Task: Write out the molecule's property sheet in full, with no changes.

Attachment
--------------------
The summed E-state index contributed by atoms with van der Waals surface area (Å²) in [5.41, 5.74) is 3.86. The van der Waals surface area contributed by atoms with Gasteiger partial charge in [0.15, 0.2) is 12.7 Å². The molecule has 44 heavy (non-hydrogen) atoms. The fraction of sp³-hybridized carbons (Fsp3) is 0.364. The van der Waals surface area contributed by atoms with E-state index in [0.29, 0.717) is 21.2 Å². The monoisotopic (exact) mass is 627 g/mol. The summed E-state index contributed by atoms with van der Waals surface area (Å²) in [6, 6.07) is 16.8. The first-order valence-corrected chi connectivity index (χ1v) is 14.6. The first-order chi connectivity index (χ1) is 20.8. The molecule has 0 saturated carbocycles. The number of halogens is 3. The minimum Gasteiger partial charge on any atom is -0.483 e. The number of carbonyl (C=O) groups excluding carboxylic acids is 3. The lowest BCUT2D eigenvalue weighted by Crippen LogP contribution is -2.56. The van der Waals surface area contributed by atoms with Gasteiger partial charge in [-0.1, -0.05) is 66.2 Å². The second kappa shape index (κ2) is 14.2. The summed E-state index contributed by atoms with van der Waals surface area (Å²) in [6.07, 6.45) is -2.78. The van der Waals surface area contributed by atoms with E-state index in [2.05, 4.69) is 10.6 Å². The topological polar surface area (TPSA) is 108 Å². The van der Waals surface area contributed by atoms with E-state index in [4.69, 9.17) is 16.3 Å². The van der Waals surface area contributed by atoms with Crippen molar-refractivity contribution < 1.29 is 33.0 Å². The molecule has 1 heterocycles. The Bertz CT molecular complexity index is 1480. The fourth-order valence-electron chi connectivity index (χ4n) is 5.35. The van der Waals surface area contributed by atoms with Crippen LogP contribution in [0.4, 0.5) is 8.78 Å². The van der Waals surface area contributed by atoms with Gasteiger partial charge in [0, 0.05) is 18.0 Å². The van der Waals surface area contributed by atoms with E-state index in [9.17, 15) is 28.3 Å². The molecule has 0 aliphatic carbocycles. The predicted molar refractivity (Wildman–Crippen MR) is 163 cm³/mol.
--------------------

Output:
The summed E-state index contributed by atoms with van der Waals surface area (Å²) in [5.41, 5.74) is 3.86. The van der Waals surface area contributed by atoms with Gasteiger partial charge in [0.15, 0.2) is 12.7 Å². The molecule has 44 heavy (non-hydrogen) atoms. The fraction of sp³-hybridized carbons (Fsp3) is 0.364. The van der Waals surface area contributed by atoms with E-state index in [0.29, 0.717) is 21.2 Å². The monoisotopic (exact) mass is 627 g/mol. The summed E-state index contributed by atoms with van der Waals surface area (Å²) in [6, 6.07) is 16.8. The first-order valence-corrected chi connectivity index (χ1v) is 14.6. The first-order chi connectivity index (χ1) is 20.8. The molecule has 0 saturated carbocycles. The number of halogens is 3. The minimum Gasteiger partial charge on any atom is -0.483 e. The number of carbonyl (C=O) groups excluding carboxylic acids is 3. The lowest BCUT2D eigenvalue weighted by Crippen LogP contribution is -2.56. The van der Waals surface area contributed by atoms with Gasteiger partial charge in [-0.1, -0.05) is 66.2 Å². The second kappa shape index (κ2) is 14.2. The summed E-state index contributed by atoms with van der Waals surface area (Å²) in [6.07, 6.45) is -2.78. The van der Waals surface area contributed by atoms with E-state index in [2.05, 4.69) is 10.6 Å². The topological polar surface area (TPSA) is 108 Å². The van der Waals surface area contributed by atoms with E-state index in [4.69, 9.17) is 16.3 Å². The van der Waals surface area contributed by atoms with Crippen molar-refractivity contribution < 1.29 is 33.0 Å². The molecule has 1 heterocycles. The Bertz CT molecular complexity index is 1480. The fourth-order valence-electron chi connectivity index (χ4n) is 5.35. The van der Waals surface area contributed by atoms with Crippen LogP contribution in [0.4, 0.5) is 8.78 Å². The van der Waals surface area contributed by atoms with Gasteiger partial charge in [0, 0.05) is 18.0 Å². The van der Waals surface area contributed by atoms with E-state index in [9.17, 15) is 28.3 Å². The molecule has 0 aliphatic carbocycles. The predicted molar refractivity (Wildman–Crippen MR) is 163 cm³/mol.